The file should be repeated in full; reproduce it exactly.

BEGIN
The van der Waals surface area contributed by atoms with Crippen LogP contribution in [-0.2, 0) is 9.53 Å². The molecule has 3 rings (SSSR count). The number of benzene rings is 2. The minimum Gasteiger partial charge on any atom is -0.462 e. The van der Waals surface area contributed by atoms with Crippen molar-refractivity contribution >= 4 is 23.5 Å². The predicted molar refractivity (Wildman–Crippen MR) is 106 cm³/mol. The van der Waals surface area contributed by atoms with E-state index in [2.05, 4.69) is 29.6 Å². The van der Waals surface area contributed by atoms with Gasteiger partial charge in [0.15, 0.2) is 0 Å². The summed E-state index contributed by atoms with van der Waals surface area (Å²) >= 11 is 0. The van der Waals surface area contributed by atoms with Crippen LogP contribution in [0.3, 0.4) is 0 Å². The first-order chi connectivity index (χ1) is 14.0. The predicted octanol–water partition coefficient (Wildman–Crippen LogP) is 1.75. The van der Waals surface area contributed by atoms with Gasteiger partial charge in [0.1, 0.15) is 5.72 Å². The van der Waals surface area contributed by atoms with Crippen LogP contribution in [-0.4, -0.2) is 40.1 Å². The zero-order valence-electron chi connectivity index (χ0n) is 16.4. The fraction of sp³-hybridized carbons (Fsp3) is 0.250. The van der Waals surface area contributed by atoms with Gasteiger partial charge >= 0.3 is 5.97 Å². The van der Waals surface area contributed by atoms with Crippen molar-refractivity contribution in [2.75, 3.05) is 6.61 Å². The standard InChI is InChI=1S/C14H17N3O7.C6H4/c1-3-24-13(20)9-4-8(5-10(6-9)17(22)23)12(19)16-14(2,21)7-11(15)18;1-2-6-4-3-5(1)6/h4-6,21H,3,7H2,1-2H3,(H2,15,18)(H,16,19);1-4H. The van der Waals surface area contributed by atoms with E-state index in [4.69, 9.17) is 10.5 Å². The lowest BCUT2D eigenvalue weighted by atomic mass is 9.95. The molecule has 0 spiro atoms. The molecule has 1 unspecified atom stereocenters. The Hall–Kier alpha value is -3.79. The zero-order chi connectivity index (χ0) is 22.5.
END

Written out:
The van der Waals surface area contributed by atoms with Crippen LogP contribution in [-0.2, 0) is 9.53 Å². The molecule has 3 rings (SSSR count). The number of benzene rings is 2. The minimum Gasteiger partial charge on any atom is -0.462 e. The van der Waals surface area contributed by atoms with Crippen molar-refractivity contribution >= 4 is 23.5 Å². The predicted molar refractivity (Wildman–Crippen MR) is 106 cm³/mol. The van der Waals surface area contributed by atoms with E-state index in [2.05, 4.69) is 29.6 Å². The van der Waals surface area contributed by atoms with Gasteiger partial charge in [0.15, 0.2) is 0 Å². The summed E-state index contributed by atoms with van der Waals surface area (Å²) >= 11 is 0. The van der Waals surface area contributed by atoms with Crippen LogP contribution in [0.3, 0.4) is 0 Å². The first-order chi connectivity index (χ1) is 14.0. The predicted octanol–water partition coefficient (Wildman–Crippen LogP) is 1.75. The van der Waals surface area contributed by atoms with Gasteiger partial charge in [0.1, 0.15) is 5.72 Å². The van der Waals surface area contributed by atoms with Crippen LogP contribution in [-0.4, -0.2) is 40.1 Å². The zero-order valence-electron chi connectivity index (χ0n) is 16.4. The fraction of sp³-hybridized carbons (Fsp3) is 0.250. The van der Waals surface area contributed by atoms with Gasteiger partial charge >= 0.3 is 5.97 Å². The van der Waals surface area contributed by atoms with Crippen molar-refractivity contribution in [2.75, 3.05) is 6.61 Å². The standard InChI is InChI=1S/C14H17N3O7.C6H4/c1-3-24-13(20)9-4-8(5-10(6-9)17(22)23)12(19)16-14(2,21)7-11(15)18;1-2-6-4-3-5(1)6/h4-6,21H,3,7H2,1-2H3,(H2,15,18)(H,16,19);1-4H. The van der Waals surface area contributed by atoms with E-state index in [4.69, 9.17) is 10.5 Å². The lowest BCUT2D eigenvalue weighted by atomic mass is 9.95. The molecule has 0 spiro atoms. The molecule has 1 unspecified atom stereocenters. The Hall–Kier alpha value is -3.79. The zero-order chi connectivity index (χ0) is 22.5.